Fiscal autonomy appropriations regularly and automatically released
o No report, no release is invalid (CSC v Dept of Budget)
Promulgate rules EN BANC. Only limitation: cannot diminish, increase,
or modify substantive rights.
o Supreme Court cant change rules but may exercise judicial
o If in front of Commission, its rules prevail; if in front of court, the
Rules of Court prevail (Aruelo v. Court of Appeals)
o Congress CANNOT change rules made by CCs (Macalintal v.
Decisions: majority of ALL MEMBERS, w/n 60 days of submission
o Made by persons no longer members upon promulgation are
invalid (Ambil v COMELEC)
Appeal to SC w/n 30 days, unless provided otherwise by law
o RA 7902 may be appealed to CA w/n 15 days (Mathay Jr. v
o COMELEC can only elevate cases re: ELECTIVE officials
(Garces v Court of Appeals)
Civil Service Commission
1 chairman, 2 commissioners
Natural born, at least 35 years old, proven capacity for public
admin, not candidates in immediately preceding elections
Appointment: 7 years; President with approval of COA, Stagger: 7-
5-3 for first appointees; no TEMPORARY or ACTING capacity for
o Feb 2, 1987 as common starting point (Gaminde v.
Commission on Audit) applies to all CCs
o Ordering absorption is an invalid act of appointment
(Mathay Jr. v. Court of Appeals)
Includes GOCCs: created by special charter, not under Corporation
Code (ex. Local Water Districts under PD 198 and PAGCOR under
PD 1869)
o Upon privatization, ceases to fall under civil service
Appointments: by merit and fitness through competitive exams.
Exams waived for Policy-determining, Primarily Confidential, Highly
Technical positions but still determined by merit and fitness.
o PC: close intimacy between appointer and appointee
which insures freedom of intercourse without
embarrassment (De los Santos v. Mallare)
o NATURE of job, not description, determines if it is PD, PC,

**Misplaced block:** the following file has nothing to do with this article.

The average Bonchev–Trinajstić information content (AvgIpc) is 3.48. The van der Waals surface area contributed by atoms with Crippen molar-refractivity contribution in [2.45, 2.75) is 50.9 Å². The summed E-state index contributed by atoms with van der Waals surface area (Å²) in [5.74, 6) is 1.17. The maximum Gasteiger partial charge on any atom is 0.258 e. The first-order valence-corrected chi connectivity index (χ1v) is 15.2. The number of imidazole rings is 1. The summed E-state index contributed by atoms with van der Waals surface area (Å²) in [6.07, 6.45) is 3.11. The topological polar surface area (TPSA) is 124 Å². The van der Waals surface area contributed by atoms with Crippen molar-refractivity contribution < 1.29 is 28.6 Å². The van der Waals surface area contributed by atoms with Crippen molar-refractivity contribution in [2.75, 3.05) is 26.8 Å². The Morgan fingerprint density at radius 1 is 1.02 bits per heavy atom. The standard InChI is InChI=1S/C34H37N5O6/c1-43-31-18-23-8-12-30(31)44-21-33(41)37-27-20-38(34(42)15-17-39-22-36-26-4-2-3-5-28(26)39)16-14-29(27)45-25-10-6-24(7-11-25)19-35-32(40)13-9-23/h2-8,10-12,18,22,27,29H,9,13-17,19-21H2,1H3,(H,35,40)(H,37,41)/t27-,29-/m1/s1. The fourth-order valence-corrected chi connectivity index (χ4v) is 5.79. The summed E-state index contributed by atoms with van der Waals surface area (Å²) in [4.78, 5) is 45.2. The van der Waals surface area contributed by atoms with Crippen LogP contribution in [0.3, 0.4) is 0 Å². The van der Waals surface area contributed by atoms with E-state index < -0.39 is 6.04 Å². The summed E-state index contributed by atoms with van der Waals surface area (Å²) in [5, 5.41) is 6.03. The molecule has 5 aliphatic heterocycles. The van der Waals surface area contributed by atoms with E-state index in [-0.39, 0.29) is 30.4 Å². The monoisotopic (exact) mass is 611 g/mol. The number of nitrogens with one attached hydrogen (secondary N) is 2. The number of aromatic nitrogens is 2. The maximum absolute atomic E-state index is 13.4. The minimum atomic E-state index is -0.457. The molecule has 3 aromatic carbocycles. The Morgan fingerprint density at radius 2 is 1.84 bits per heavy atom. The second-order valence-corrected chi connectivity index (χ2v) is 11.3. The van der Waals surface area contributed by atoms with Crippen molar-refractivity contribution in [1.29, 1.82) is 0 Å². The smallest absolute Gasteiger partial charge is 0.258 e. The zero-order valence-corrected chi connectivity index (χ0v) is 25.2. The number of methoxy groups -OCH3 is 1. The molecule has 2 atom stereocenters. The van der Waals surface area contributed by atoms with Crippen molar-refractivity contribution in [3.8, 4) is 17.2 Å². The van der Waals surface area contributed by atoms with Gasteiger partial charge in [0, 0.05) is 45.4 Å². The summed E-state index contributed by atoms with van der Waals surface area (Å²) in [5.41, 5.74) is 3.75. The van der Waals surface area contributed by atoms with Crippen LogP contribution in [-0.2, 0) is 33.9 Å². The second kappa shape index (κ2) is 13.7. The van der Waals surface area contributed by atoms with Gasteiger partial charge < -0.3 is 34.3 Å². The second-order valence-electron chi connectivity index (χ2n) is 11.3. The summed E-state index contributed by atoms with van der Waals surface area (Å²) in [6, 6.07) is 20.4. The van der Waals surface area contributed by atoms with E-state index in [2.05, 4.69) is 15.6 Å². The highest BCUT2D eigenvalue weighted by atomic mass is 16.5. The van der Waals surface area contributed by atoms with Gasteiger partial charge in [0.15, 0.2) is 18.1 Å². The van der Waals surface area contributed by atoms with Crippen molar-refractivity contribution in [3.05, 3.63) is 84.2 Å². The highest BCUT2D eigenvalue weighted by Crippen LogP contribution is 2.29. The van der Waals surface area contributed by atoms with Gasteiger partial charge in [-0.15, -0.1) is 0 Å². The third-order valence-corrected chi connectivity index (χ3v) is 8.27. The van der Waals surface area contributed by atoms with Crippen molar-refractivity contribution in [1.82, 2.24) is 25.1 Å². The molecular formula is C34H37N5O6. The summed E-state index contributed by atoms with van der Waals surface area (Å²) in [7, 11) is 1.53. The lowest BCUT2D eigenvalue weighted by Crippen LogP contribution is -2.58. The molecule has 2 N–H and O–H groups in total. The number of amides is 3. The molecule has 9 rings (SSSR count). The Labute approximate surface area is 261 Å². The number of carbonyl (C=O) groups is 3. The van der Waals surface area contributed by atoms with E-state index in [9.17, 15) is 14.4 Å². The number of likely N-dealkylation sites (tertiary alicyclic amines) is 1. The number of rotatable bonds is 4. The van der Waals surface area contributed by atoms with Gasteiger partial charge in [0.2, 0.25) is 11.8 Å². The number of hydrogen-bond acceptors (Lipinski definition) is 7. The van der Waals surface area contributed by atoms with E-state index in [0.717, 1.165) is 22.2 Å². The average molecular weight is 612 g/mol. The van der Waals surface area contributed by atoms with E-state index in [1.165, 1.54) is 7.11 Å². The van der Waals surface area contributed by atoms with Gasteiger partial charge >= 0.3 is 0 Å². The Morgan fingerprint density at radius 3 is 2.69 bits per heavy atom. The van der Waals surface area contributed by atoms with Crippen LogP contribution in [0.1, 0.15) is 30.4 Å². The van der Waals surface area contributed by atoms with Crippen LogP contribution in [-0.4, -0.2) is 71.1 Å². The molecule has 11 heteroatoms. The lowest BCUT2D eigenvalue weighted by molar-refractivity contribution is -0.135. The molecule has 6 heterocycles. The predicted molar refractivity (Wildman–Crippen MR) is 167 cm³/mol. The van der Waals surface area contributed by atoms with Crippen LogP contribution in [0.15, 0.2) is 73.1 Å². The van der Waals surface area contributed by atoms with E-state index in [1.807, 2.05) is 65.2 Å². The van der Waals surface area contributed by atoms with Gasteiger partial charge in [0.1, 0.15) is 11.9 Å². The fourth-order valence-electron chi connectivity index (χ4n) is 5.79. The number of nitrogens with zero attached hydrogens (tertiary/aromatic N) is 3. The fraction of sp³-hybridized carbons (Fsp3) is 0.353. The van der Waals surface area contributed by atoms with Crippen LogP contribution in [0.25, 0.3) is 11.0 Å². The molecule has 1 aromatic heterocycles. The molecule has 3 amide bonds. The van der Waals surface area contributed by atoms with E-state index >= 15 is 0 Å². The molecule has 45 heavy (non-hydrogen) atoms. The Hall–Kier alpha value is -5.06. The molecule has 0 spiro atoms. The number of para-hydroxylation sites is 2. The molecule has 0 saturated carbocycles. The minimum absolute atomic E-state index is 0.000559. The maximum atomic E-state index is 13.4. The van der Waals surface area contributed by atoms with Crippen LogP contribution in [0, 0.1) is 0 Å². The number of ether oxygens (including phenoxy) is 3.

or HT (Borres v. Court of Appeals)
o CSC may not disapprove appointments as long as the
person is qualified. This is the ambit of the executives
discretion (Central Bank v. CSC)
o BUT if the person was already appointed, then the
appointment is withdrawn: violation security of tenure.
CSC may reinstate (Aquino v. CSC)
o Career Civil Service: entrance based on merit and fitness,
security of tenure, opportunity for advancement;
o Non-career Service: entrance on bases other than usual
tests merit and fitness, tenure limited by law, coterminous
with appointer or subject to his pleasure, or limited to
duration of purpose of appointment
Suspensions only by cause provided by law; also applies to non-
competitive positions
o PC: loss of trust = expiration of term of office; not a
removal violating security of tenure (Hernandez v.
Villegas) same with Foreign Service officials tenure is
coterminous with appointer (Astraquillo v. Manglapus)
o Transfer to another position w/o consent of employee and
temporary transfers designed to lure away from
permanent position: violates security of tenure (Gloria v.
o Designated officers do not have security of tenure
because they are not appointed per se (Binamira v.
Garrucho Jr)
o No security of tenure for unqualified for office (Dimayuga
v. Benedicto II)
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o Abolition of office in GOOD FAITH does not violate
security of tenure; not for personal or political reasons,
and not in violation of law (Briones v. Osmena)
o No reorganization if there is no revision in lines of control,
authority, membership, or consolidation/abolition of
officers (Canonizado v. Aguirre)
o President has prerogative to inactivate officers in the
executive department (Buklod ng Kawaning EIIB v.
Executive Sec.)
o CSCs sole function is to attest to qualification, not
determine which appointee is better (Luego v. CSC)
Cannot engage in any electioneering /partisan political campaign
(but may express interests)
o Does not apply to Dept. Secretaries (Santos v. Yatco)
Right to self-organization
o But public school teachers, policemen, firemen, etc. may